Pulled chest muscles are classified and classified as Grade I, Grade II and Grade III. Grade I pulled chest muscles are the least severe. This grade usually influences only a few muscle fibers and nerves. The particular signs and symptoms associated with Grade I chest muscle pulls include moderate:

  • chest pain and discomfort;
  • restriction of shoulder and arm motion;
  • swelling (edema);
  • loss of stamina.

Grade II injuries include more muscle fibers than Grade I injuries and they can cause a partial muscular tear and comprehensive tissue damage and pain. Bruising can be present when the injury was sustained with a blunt force trauma, as can occur with a contact sport like football or hockey. The symptoms and signs connected with Grade II injuries are:

  • a muscle mass that can be felt or palpated because the area is swollen;
  • chest pain, especially with arm and/or shoulder motion;
  • significant loss of motion and stamina;
  • discomfort over the site of the injury.

Grade III pulled chest muscles, the most severe of all grades, are specified as a complete muscle tear and the loss of practically all muscular performance. It can lead to severe and long-term damage when left without treatment. Some of the symptoms and signs consist of:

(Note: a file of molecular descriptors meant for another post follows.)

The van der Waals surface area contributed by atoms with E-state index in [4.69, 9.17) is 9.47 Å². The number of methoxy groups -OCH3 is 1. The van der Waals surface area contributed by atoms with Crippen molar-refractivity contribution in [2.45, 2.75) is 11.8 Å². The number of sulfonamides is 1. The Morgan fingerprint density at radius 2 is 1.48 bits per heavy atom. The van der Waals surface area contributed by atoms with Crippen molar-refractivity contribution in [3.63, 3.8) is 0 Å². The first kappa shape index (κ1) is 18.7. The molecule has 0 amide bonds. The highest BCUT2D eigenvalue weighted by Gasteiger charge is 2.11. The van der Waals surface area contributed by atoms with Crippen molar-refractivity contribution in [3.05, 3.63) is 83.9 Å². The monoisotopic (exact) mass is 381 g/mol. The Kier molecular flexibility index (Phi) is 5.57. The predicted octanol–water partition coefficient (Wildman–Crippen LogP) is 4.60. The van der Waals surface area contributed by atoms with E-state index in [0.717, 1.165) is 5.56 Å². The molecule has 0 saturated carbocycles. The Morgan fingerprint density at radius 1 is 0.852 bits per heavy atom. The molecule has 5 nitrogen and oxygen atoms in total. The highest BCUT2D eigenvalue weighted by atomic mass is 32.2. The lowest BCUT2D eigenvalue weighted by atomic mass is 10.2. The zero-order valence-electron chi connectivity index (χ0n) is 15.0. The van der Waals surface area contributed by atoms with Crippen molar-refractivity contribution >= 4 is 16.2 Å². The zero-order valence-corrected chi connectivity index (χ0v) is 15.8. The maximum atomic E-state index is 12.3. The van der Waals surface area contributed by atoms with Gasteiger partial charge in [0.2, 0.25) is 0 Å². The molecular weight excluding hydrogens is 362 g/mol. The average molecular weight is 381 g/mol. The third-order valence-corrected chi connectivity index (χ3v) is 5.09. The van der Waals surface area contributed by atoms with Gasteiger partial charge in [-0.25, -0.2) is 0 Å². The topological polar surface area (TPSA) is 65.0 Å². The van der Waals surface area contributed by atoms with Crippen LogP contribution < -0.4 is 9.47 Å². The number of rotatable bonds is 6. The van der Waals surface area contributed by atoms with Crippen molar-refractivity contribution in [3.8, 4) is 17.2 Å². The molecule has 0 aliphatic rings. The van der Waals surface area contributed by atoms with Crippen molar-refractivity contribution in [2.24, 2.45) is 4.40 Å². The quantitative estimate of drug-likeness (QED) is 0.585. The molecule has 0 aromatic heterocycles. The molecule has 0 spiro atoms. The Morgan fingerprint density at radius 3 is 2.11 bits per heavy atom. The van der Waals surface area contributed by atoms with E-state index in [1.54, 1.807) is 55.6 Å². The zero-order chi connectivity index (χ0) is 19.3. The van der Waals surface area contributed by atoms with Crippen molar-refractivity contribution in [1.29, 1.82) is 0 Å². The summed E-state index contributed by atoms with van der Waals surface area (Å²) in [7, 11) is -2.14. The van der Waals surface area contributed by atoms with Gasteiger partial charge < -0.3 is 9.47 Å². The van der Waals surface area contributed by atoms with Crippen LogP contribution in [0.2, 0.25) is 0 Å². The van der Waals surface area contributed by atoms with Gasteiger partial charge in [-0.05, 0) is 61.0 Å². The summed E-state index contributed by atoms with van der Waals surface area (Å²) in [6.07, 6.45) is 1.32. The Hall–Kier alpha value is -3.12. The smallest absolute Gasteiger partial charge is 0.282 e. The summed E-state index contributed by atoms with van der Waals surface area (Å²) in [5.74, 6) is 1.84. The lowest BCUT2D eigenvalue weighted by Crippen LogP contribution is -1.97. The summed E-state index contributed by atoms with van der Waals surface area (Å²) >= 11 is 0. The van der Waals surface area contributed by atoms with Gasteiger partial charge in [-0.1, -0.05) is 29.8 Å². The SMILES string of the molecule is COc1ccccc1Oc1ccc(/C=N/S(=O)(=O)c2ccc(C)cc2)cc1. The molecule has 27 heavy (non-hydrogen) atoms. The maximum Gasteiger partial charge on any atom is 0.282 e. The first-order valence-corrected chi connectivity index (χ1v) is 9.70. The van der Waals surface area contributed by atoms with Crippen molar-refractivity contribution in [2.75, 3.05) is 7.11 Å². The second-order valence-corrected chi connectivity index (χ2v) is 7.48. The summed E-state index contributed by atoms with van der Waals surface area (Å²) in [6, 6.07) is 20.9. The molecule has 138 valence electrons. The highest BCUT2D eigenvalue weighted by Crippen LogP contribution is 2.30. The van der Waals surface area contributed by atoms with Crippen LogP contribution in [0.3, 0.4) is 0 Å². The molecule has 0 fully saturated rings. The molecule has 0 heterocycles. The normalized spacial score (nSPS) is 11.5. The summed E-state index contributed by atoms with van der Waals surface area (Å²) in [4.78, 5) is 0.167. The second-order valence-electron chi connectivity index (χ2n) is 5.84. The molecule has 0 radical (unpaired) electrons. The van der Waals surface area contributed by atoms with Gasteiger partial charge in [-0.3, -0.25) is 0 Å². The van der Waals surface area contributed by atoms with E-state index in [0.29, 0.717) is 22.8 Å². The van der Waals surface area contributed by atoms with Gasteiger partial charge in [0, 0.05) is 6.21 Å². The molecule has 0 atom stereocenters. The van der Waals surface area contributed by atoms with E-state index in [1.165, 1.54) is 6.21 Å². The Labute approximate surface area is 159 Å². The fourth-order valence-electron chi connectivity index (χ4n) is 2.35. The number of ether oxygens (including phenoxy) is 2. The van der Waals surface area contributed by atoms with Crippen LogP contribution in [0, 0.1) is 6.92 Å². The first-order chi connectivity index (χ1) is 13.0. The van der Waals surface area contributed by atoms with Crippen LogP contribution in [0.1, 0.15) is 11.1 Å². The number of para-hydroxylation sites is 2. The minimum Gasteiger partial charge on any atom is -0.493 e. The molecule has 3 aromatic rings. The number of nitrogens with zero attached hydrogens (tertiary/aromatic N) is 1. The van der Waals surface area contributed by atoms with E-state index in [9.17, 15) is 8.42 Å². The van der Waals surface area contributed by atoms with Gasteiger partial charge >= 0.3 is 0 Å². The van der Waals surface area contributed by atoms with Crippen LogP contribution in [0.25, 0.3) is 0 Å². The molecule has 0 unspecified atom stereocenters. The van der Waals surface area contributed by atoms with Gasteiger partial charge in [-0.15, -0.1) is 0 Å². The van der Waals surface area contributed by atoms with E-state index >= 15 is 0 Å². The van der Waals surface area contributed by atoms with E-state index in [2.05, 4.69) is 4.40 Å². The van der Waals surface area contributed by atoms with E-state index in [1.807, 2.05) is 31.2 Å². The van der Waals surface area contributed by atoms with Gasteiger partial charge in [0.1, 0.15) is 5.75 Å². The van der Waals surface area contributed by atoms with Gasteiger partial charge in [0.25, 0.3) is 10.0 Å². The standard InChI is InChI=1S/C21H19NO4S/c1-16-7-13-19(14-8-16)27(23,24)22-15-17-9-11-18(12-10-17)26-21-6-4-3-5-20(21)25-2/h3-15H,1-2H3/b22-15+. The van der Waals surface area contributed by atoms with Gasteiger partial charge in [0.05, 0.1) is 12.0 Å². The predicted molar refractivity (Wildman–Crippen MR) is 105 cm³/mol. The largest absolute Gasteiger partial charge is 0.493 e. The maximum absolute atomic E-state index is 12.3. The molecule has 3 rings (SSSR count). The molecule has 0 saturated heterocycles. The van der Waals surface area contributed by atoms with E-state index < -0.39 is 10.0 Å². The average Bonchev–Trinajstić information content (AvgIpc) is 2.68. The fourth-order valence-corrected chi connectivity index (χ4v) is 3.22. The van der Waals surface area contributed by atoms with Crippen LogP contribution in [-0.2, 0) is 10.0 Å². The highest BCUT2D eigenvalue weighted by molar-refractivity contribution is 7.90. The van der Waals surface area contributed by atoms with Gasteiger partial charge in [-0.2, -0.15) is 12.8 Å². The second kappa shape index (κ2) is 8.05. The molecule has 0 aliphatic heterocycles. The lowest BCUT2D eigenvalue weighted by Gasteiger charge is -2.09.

• noticable muscular and chest pain;
  • extremely significant limitations of strength and motion;
  • bruising;
  • hematoma.

Treatments and Recovery of Pulled Chest Muscles

The treatment of pulled chest muscles depends upon the severity of the injury; however, typically speaking, the treatment involves the following interventions.

  • Rest. You ought to prevent all exercises that can make the condition worse and/or enhance the level of pain. Rest will permit the muscles to recover.
  • Pain Relief. Pain can be alleviated with ice bag and moderate analgesics such as acetaminophen (Tylenol). Ice bag ease pain, decrease inflammation and minimize swelling.
  • Surgical Repair. Surgery might be suggested with a Grade III injury to repair the torn muscle(s).
  • Rehab. Many individuals can gain from the services of a physical therapist to bring back function to the pre-injury state. As with all exercises, after injury, it is needed to talk to your medical doctor. Stretching, light resistance and stamina training exercises are highly advantageous to the recovery period; however, it is highly vital to purchase your doctor’s approval before participating in these exercises and any physical therapy.
  • The recovery period for the majority of people affected with a Grade I or II pulled chest muscle can recuperate in a few days. Those who sustained a Grade III pulled chest muscle injury may take weeks or months to recovery because of the seriousness of the injury and the surgery that was done to repair the torn muscle(s).

Last modified: August 29, 2016


The Author

Reyus Mammadli

As a healthy lifestyle advisor I try to guide individuals in becoming more aware of living well and healthy through a series of proactive and preventive measures, disease prevention steps, recovery after illness or medical procedures.

Education: Bachelor Degree of Medical Equipment and Electronics.